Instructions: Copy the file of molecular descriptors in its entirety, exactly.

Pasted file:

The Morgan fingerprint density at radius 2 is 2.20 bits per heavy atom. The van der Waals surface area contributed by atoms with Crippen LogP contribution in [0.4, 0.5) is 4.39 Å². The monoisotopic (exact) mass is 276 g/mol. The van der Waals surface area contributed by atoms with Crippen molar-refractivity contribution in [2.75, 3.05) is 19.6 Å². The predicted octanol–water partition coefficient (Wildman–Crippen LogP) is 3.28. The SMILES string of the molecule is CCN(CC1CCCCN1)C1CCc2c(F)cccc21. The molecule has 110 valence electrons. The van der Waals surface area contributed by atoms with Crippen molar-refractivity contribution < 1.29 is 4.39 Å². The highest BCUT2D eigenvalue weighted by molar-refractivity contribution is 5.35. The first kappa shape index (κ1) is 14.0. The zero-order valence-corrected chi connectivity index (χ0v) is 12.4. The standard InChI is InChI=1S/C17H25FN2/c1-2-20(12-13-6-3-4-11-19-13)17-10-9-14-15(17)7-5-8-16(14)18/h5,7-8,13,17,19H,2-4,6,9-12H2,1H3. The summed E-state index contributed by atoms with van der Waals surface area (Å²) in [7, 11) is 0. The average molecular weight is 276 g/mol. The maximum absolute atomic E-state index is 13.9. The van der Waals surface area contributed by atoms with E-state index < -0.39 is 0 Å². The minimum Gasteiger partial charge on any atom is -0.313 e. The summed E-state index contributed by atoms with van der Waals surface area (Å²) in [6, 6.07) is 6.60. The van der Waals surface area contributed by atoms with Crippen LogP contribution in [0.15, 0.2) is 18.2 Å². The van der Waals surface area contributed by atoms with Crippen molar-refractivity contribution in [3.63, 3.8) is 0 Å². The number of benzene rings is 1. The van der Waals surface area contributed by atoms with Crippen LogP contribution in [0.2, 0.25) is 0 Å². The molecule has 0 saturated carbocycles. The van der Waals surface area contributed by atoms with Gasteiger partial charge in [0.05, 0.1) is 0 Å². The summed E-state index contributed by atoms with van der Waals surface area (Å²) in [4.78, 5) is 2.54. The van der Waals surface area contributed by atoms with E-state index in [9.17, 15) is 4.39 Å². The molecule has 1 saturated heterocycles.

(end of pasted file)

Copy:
The Morgan fingerprint density at radius 2 is 2.20 bits per heavy atom. The van der Waals surface area contributed by atoms with Crippen LogP contribution in [0.4, 0.5) is 4.39 Å². The monoisotopic (exact) mass is 276 g/mol. The van der Waals surface area contributed by atoms with Crippen molar-refractivity contribution in [2.75, 3.05) is 19.6 Å². The predicted octanol–water partition coefficient (Wildman–Crippen LogP) is 3.28. The SMILES string of the molecule is CCN(CC1CCCCN1)C1CCc2c(F)cccc21. The molecule has 110 valence electrons. The van der Waals surface area contributed by atoms with Crippen molar-refractivity contribution < 1.29 is 4.39 Å². The highest BCUT2D eigenvalue weighted by molar-refractivity contribution is 5.35. The first kappa shape index (κ1) is 14.0. The zero-order valence-corrected chi connectivity index (χ0v) is 12.4. The standard InChI is InChI=1S/C17H25FN2/c1-2-20(12-13-6-3-4-11-19-13)17-10-9-14-15(17)7-5-8-16(14)18/h5,7-8,13,17,19H,2-4,6,9-12H2,1H3. The summed E-state index contributed by atoms with van der Waals surface area (Å²) in [7, 11) is 0. The average molecular weight is 276 g/mol. The maximum absolute atomic E-state index is 13.9. The van der Waals surface area contributed by atoms with E-state index < -0.39 is 0 Å². The minimum Gasteiger partial charge on any atom is -0.313 e. The summed E-state index contributed by atoms with van der Waals surface area (Å²) in [6, 6.07) is 6.60. The van der Waals surface area contributed by atoms with Crippen LogP contribution in [0.15, 0.2) is 18.2 Å². The van der Waals surface area contributed by atoms with Crippen molar-refractivity contribution in [3.63, 3.8) is 0 Å². The number of benzene rings is 1. The van der Waals surface area contributed by atoms with Crippen LogP contribution in [0.2, 0.25) is 0 Å². The molecule has 0 saturated carbocycles. The van der Waals surface area contributed by atoms with Gasteiger partial charge in [0.05, 0.1) is 0 Å². The summed E-state index contributed by atoms with van der Waals surface area (Å²) in [4.78, 5) is 2.54. The van der Waals surface area contributed by atoms with E-state index in [9.17, 15) is 4.39 Å². The molecule has 1 saturated heterocycles.